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Harry Reid and Sharron Angle Leave Nevada Voters Wanting More

Harry Reid Sharron Angle

LAS VEGAS -- Senate Majority Leader Harry Reid and his Republican opponent Sharron Angle are locked in a tight battle to represent Nevada. And they both addressed their partisan bases this weekend at dueling political conferences in Las Vegas. The residents of Las Vegas, meanwhile, are still wondering exactly what either candidate will do for them.

At the liberal Netroots Nation conference, Reid ran through a list of Democratic accomplishments from the past year, many pertaining to the economy -- such as the stimulus package, legislation to clamp down on mortgage fraud and an extension of unemployment benefits ("after another seemingly endless Repoublican charade," Reid said).

Meanwhile, down the Las Vegas strip at the conservative RightOnline conference, Angle was needling Reid for boasting about "doing more" in Congress. Angle said it's time for Reid to "stop doing more," and for Congress to employ "simple solutions" to improve the economy, such as reducing marginal tax rates.

"We need to look at what caused the problems," Angle also said, advocating for auditing the Federal Reserve, and for liquidating mortgage-finance giants Fannie Mae and Freddie Mac - or as she called them, "Phony Mae and Frauddie Mac."

But Nevada voters seem increasingly skeptical of Angle, who has drawn fire from Reid for such positions as calling for the elimination of the Department of Education.

However, while Reid may be "doing more" than previous Senate leaders, his constituents seem to agree with Angle that it isn't doing much good.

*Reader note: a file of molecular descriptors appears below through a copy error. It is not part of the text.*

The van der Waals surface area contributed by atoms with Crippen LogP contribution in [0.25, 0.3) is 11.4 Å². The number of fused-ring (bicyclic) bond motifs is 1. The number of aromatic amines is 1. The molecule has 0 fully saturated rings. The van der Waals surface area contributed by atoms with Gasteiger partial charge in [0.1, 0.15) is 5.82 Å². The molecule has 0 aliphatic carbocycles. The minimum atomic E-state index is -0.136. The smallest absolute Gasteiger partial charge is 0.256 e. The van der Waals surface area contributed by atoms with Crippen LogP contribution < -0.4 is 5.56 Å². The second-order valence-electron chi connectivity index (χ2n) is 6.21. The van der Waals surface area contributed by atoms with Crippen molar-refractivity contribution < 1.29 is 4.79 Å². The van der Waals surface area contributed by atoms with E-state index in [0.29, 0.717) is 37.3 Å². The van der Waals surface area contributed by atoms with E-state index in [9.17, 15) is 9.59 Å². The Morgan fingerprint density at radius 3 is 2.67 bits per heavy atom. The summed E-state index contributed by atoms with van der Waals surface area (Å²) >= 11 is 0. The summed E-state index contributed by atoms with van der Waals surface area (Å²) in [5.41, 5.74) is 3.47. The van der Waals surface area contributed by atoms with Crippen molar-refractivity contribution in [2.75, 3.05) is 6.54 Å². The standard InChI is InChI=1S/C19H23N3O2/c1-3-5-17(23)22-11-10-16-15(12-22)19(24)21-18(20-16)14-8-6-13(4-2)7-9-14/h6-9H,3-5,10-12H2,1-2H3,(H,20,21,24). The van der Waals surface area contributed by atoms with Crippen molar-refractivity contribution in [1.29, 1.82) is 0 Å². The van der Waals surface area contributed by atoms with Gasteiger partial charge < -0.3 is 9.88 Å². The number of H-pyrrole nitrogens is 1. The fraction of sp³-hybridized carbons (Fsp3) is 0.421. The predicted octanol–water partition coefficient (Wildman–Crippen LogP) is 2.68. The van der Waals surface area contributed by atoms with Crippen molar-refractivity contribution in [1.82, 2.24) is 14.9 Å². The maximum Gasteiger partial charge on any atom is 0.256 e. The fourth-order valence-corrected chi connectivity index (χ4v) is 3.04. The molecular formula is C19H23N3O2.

Reid maintains a slight lead over Angle in a recent poll, but both candidates have high negative ratings among voters.

Josh, a cab driver who didn't want to share his last name, said he finally got work about six weeks ago, after no luck in his trade as a sheet metal worker.

"People are starting to come back to Vegas, at least, but there's still tons of people out of work," he said.

Josh said he's been too preoccupied thinking about his job situation to follow politics, and he doubts others in his situation will be any more motivated to vote this year. Special Report: Campaign 2010

Few other parts of the country have been hit as hard by the recession as Nevada. The state has the highest unemployment rate, at 14.2 percent, as well as a dismally high foreclosure rate. Empty commercial buildings and boarded up small busineses stand in stark contrast to the glitz of the Las Vegas strip.

An internal memo from the Reid campaign shows the incumbent has a "serious problem" with voters worried about the economy and that Reid "receives a great deal of the blame," the Associated Press reports.

"I see it every day, the people that I work with, my neighbors," said Michele Ficano, an insurance agent who has lived in Nevada for 21 years. "There are maybe a half a dozen homes in my neighborhood that are just vacant."

Ficano said that Reid hasn't had a strong enough presence in Nevada - he hasn't convinced voters he's working for them.

"I'm pretty liberal, but I'm just disenchanted right now," she said. "Does Congress really want to help us, or do they have their own self interests?"

Nevertheless, Ficano said she's still voting for Reid this November because, she said, Angle is an "idiot."

"I think Sharron Angle is like Sarah Palin's twin sister," she said. "I don't think she's for women's rights, you can't get an answer out of her when you ask her something. She talks to the far Christian right, but that's about it."

Democrats this year are aiming to frame the elections as a choice between Democratic policies or Bush era policies. Ficano's experience seems to suggest that could work: She says she is not only concerned about seeing Angle as her senator, but also about the prospect of having Republicans in charge who want to repeal health care reform.

Ficano said her husband's small business has dried up, leaving her as the prime breadwinner for her household. Her job as an insurance agent is especially critical, she said, because of her poor health.

"I voted for Obama because I have a serious health issue, and I really wanted to see the health care reform," Ficano said.

But she says that on that issue, she also feels Democrats have come up short. It's impossible to figure out if she will really benefit from the new legislation, Ficano said.

"Now there's all this information being disseminated, you don't know if it's accurate or not," she said.

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